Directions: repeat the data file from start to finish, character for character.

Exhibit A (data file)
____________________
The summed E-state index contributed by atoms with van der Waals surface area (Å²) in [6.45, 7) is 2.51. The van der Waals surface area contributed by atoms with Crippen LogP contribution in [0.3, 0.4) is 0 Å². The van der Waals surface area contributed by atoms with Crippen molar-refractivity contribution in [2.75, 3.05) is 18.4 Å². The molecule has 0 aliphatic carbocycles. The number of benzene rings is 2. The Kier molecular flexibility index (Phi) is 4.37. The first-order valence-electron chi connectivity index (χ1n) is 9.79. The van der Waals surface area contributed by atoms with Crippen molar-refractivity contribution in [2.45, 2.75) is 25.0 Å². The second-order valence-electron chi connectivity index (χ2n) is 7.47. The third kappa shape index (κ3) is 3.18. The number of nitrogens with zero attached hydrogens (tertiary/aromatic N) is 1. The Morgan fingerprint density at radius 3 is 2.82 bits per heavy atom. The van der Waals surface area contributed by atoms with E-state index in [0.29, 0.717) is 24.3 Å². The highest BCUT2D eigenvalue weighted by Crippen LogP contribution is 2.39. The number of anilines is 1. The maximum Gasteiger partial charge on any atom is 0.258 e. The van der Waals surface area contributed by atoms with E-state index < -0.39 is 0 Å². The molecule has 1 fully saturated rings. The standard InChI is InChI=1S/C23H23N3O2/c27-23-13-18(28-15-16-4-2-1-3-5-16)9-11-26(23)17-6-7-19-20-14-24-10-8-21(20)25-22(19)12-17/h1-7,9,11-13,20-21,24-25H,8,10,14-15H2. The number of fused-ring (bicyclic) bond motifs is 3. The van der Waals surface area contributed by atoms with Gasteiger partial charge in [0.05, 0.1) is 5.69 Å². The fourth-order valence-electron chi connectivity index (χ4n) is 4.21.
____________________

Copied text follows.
The summed E-state index contributed by atoms with van der Waals surface area (Å²) in [6.45, 7) is 2.51. The van der Waals surface area contributed by atoms with Crippen LogP contribution in [0.3, 0.4) is 0 Å². The van der Waals surface area contributed by atoms with Crippen molar-refractivity contribution in [2.75, 3.05) is 18.4 Å². The molecule has 0 aliphatic carbocycles. The number of benzene rings is 2. The Kier molecular flexibility index (Phi) is 4.37. The first-order valence-electron chi connectivity index (χ1n) is 9.79. The van der Waals surface area contributed by atoms with Crippen molar-refractivity contribution in [2.45, 2.75) is 25.0 Å². The second-order valence-electron chi connectivity index (χ2n) is 7.47. The third kappa shape index (κ3) is 3.18. The number of nitrogens with zero attached hydrogens (tertiary/aromatic N) is 1. The Morgan fingerprint density at radius 3 is 2.82 bits per heavy atom. The van der Waals surface area contributed by atoms with E-state index in [0.29, 0.717) is 24.3 Å². The highest BCUT2D eigenvalue weighted by Crippen LogP contribution is 2.39. The number of anilines is 1. The maximum Gasteiger partial charge on any atom is 0.258 e. The van der Waals surface area contributed by atoms with E-state index < -0.39 is 0 Å². The molecule has 1 fully saturated rings. The standard InChI is InChI=1S/C23H23N3O2/c27-23-13-18(28-15-16-4-2-1-3-5-16)9-11-26(23)17-6-7-19-20-14-24-10-8-21(20)25-22(19)12-17/h1-7,9,11-13,20-21,24-25H,8,10,14-15H2. The number of fused-ring (bicyclic) bond motifs is 3. The van der Waals surface area contributed by atoms with Gasteiger partial charge in [0.05, 0.1) is 5.69 Å². The fourth-order valence-electron chi connectivity index (χ4n) is 4.21.